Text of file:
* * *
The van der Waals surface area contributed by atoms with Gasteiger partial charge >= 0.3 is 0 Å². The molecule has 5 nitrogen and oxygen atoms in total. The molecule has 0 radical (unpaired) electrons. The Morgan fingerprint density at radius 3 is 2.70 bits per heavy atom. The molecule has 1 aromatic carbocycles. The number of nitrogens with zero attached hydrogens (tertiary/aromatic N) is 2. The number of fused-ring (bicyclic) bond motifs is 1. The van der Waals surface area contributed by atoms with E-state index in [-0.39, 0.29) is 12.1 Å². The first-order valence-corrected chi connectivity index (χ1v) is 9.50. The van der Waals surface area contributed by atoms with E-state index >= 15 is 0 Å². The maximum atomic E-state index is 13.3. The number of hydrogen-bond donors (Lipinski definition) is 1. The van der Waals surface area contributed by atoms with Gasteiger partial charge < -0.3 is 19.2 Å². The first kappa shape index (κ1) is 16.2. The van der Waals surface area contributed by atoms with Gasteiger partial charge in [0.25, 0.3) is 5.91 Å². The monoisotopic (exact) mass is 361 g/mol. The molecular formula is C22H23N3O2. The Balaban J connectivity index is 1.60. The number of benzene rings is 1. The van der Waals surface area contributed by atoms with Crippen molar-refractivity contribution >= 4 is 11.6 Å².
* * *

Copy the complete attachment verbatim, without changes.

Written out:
The van der Waals surface area contributed by atoms with Gasteiger partial charge >= 0.3 is 0 Å². The molecule has 5 nitrogen and oxygen atoms in total. The molecule has 0 radical (unpaired) electrons. The Morgan fingerprint density at radius 3 is 2.70 bits per heavy atom. The molecule has 1 aromatic carbocycles. The number of nitrogens with zero attached hydrogens (tertiary/aromatic N) is 2. The number of fused-ring (bicyclic) bond motifs is 1. The van der Waals surface area contributed by atoms with E-state index in [-0.39, 0.29) is 12.1 Å². The first-order valence-corrected chi connectivity index (χ1v) is 9.50. The van der Waals surface area contributed by atoms with E-state index >= 15 is 0 Å². The maximum atomic E-state index is 13.3. The number of hydrogen-bond donors (Lipinski definition) is 1. The van der Waals surface area contributed by atoms with Gasteiger partial charge < -0.3 is 19.2 Å². The first kappa shape index (κ1) is 16.2. The van der Waals surface area contributed by atoms with Gasteiger partial charge in [0.25, 0.3) is 5.91 Å². The monoisotopic (exact) mass is 361 g/mol. The molecular formula is C22H23N3O2. The Balaban J connectivity index is 1.60. The number of benzene rings is 1. The van der Waals surface area contributed by atoms with Crippen molar-refractivity contribution >= 4 is 11.6 Å².